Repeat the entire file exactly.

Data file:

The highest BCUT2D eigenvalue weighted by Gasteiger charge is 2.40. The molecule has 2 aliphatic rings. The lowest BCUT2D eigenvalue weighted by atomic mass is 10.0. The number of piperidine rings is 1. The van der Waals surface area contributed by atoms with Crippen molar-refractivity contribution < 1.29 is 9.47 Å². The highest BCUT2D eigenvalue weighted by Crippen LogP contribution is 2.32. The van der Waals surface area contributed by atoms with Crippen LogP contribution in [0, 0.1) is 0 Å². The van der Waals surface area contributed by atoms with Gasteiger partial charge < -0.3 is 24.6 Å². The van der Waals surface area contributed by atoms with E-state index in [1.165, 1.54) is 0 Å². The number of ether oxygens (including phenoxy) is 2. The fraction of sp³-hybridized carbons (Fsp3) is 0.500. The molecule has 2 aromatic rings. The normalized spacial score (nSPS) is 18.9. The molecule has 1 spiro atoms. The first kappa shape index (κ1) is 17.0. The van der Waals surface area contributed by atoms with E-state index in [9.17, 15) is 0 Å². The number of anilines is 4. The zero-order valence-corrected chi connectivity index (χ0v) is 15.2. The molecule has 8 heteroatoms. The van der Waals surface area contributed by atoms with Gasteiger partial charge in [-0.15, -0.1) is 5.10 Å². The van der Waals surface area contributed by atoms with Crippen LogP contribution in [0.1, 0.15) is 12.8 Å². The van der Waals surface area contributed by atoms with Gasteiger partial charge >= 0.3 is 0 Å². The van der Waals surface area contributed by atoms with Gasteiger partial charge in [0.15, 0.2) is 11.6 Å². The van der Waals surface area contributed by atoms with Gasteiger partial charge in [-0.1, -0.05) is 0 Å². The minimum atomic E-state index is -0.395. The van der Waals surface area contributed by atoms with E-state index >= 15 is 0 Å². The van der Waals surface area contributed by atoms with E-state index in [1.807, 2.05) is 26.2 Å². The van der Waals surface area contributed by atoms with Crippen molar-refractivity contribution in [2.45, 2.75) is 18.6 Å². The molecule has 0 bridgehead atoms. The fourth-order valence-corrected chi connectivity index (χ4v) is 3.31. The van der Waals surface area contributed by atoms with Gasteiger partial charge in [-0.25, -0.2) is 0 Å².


The highest BCUT2D eigenvalue weighted by Gasteiger charge is 2.40. The molecule has 2 aliphatic rings. The lowest BCUT2D eigenvalue weighted by atomic mass is 10.0. The number of piperidine rings is 1. The van der Waals surface area contributed by atoms with Crippen molar-refractivity contribution < 1.29 is 9.47 Å². The highest BCUT2D eigenvalue weighted by Crippen LogP contribution is 2.32. The van der Waals surface area contributed by atoms with Crippen LogP contribution in [0, 0.1) is 0 Å². The van der Waals surface area contributed by atoms with Gasteiger partial charge < -0.3 is 24.6 Å². The van der Waals surface area contributed by atoms with E-state index in [1.165, 1.54) is 0 Å². The number of ether oxygens (including phenoxy) is 2. The fraction of sp³-hybridized carbons (Fsp3) is 0.500. The molecule has 2 aromatic rings. The normalized spacial score (nSPS) is 18.9. The molecule has 1 spiro atoms. The first kappa shape index (κ1) is 17.0. The van der Waals surface area contributed by atoms with E-state index in [9.17, 15) is 0 Å². The number of anilines is 4. The zero-order valence-corrected chi connectivity index (χ0v) is 15.2. The molecule has 8 heteroatoms. The van der Waals surface area contributed by atoms with Gasteiger partial charge in [-0.15, -0.1) is 5.10 Å². The van der Waals surface area contributed by atoms with Crippen LogP contribution in [0.1, 0.15) is 12.8 Å². The van der Waals surface area contributed by atoms with Gasteiger partial charge >= 0.3 is 0 Å². The van der Waals surface area contributed by atoms with Gasteiger partial charge in [0.15, 0.2) is 11.6 Å². The van der Waals surface area contributed by atoms with Gasteiger partial charge in [-0.1, -0.05) is 0 Å². The minimum atomic E-state index is -0.395. The van der Waals surface area contributed by atoms with E-state index >= 15 is 0 Å². The van der Waals surface area contributed by atoms with E-state index in [1.807, 2.05) is 26.2 Å². The van der Waals surface area contributed by atoms with Crippen molar-refractivity contribution in [2.45, 2.75) is 18.6 Å². The molecule has 0 bridgehead atoms. The fourth-order valence-corrected chi connectivity index (χ4v) is 3.31. The van der Waals surface area contributed by atoms with Gasteiger partial charge in [-0.25, -0.2) is 0 Å².